McDonald's Refuses To Buy GM Potatoes For Its Fries - Modern Farmer

McDonald’s Refuses To Buy GM Potatoes For Its Fries

An unusual stand for the global burger champ: no genetically modified potatoes, not even from the company's biggest potato supplier.

Photography

McDonald’s isn’t known for being principled about its ingredients; just this year, the company had to issue a major public relations onslaught just to convince people that its Chicken McNuggets are not made from pink slurry. Despite that effort, when you think about fast food chains that are selective about raw ingredients, you think Chipotle, or maybe something like Panera — chains that continuously harp on their bonafides as ethical consumers.

A company called Simplot, an agribusiness conglomerate in the same league as Monsanto, is the main potato supplier for McDonald’s, which in turn is the largest purchaser of potatoes in the country. Simplot has recently come up with a new variety of genetically modified potato, which in the badly-named tradition of the SweeTango apple is called the Innate potato. That said, it’s a pretty interesting spud: most GMO foods are made by splicing genes from other plants in to make them resistant to pesticides, but that isn’t what Simplot’s doing at all.

The Innate potato is engineered to bruise less, keep for longer, resist browning when exposed to oxygen, and contain less of an amino acid called acrylamide (which was speculated back in 2002 to be carcinogenic). None of those qualities are flavor- or texture- or vitamin-related, but still, that quest would seem to be not so awful for GMO protestors. The issue many anti-GMO activists have with genetically modified plants is that they encourage the use of pesticides, which can in turn lead to mutated bugs resistant to bacteria — not the Innate potato.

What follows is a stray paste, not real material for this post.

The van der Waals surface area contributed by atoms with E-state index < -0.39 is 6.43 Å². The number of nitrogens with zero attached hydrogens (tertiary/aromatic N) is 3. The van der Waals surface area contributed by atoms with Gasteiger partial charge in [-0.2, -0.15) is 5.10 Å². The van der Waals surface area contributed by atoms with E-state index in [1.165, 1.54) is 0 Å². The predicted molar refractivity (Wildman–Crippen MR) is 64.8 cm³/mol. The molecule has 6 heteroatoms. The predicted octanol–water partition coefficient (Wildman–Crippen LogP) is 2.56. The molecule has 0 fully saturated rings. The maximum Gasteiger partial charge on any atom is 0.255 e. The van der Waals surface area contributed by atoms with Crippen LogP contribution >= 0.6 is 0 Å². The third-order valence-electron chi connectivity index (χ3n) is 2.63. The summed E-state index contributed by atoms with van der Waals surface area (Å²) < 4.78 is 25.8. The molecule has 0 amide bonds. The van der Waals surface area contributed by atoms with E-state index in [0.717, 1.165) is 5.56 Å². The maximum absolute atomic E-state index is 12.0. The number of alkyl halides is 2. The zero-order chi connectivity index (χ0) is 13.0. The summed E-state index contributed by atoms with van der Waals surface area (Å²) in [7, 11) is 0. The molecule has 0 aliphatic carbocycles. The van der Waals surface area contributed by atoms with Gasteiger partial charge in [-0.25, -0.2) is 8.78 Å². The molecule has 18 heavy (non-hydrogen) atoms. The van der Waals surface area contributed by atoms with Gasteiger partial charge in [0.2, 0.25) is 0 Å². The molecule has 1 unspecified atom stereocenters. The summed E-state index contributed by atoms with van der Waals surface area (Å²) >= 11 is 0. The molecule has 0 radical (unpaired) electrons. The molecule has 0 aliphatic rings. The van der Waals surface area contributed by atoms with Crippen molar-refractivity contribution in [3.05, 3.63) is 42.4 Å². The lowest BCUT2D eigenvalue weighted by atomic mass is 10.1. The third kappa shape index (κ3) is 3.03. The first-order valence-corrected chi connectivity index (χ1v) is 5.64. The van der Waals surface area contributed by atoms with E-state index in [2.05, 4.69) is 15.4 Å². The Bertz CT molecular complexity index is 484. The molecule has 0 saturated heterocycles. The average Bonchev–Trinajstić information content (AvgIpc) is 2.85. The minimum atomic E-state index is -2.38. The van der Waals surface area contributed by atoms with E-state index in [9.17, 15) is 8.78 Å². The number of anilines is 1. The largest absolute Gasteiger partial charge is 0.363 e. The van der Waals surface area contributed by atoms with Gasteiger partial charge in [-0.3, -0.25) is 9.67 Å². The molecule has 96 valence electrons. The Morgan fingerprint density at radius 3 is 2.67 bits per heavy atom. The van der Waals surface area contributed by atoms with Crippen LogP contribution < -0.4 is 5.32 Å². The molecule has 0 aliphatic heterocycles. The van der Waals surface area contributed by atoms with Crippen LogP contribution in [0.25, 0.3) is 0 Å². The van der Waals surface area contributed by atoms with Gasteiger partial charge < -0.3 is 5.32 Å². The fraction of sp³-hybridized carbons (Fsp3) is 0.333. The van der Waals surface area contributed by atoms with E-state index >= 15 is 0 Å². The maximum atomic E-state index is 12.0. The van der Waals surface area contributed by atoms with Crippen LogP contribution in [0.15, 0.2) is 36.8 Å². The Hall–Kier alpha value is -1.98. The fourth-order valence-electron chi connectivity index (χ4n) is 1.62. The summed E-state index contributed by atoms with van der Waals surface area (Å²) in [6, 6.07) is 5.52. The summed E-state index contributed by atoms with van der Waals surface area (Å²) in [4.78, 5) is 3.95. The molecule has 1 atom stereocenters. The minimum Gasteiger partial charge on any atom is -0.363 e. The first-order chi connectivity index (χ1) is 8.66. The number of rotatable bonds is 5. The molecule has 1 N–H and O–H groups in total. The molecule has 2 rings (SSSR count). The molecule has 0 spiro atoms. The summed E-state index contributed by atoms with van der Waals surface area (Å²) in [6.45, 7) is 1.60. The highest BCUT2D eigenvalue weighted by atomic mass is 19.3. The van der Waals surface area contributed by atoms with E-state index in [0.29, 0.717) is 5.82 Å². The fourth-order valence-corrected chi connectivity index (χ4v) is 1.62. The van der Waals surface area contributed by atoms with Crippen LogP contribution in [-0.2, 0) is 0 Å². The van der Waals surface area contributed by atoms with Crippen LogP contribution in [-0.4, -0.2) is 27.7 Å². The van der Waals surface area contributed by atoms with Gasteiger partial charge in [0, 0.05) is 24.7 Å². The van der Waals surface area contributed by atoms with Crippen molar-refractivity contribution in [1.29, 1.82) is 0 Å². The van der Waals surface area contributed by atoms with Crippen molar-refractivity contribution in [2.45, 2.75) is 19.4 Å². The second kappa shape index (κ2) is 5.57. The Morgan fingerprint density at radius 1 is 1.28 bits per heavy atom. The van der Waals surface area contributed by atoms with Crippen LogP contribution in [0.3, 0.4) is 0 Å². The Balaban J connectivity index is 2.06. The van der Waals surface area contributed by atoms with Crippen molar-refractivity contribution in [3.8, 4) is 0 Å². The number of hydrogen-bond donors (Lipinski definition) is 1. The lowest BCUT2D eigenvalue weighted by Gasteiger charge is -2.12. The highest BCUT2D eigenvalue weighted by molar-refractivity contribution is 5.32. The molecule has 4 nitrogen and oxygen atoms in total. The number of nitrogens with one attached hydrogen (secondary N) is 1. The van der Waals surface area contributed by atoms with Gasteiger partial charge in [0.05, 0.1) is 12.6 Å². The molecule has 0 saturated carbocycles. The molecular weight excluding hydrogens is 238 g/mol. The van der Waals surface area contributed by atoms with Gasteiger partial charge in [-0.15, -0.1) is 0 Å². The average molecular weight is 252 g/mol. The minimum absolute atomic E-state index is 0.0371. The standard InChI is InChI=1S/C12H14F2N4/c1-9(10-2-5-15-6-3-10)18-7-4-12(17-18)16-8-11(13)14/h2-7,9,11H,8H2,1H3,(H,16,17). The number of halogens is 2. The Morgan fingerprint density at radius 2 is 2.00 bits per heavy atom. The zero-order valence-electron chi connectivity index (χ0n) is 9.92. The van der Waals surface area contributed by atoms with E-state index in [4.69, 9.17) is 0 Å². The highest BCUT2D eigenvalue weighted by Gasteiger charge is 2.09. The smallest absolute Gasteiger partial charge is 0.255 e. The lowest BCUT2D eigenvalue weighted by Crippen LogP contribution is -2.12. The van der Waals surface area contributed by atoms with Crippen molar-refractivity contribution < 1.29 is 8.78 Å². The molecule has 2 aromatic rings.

But that hasn’t stopped McDonald’s from rejecting it. A spokesperson told Capital Press that the company will not use the Innate potato, nor any other GMO potato. Simplot, for its part, says it’ll market the non-browning Innate potato in pre-sliced packaging like apples, which sounds a little weird to us, but who knows? Maybe the market is crying out for pre-sliced genetically modified potatoes.

(Image via Flickr user Katy Warner)

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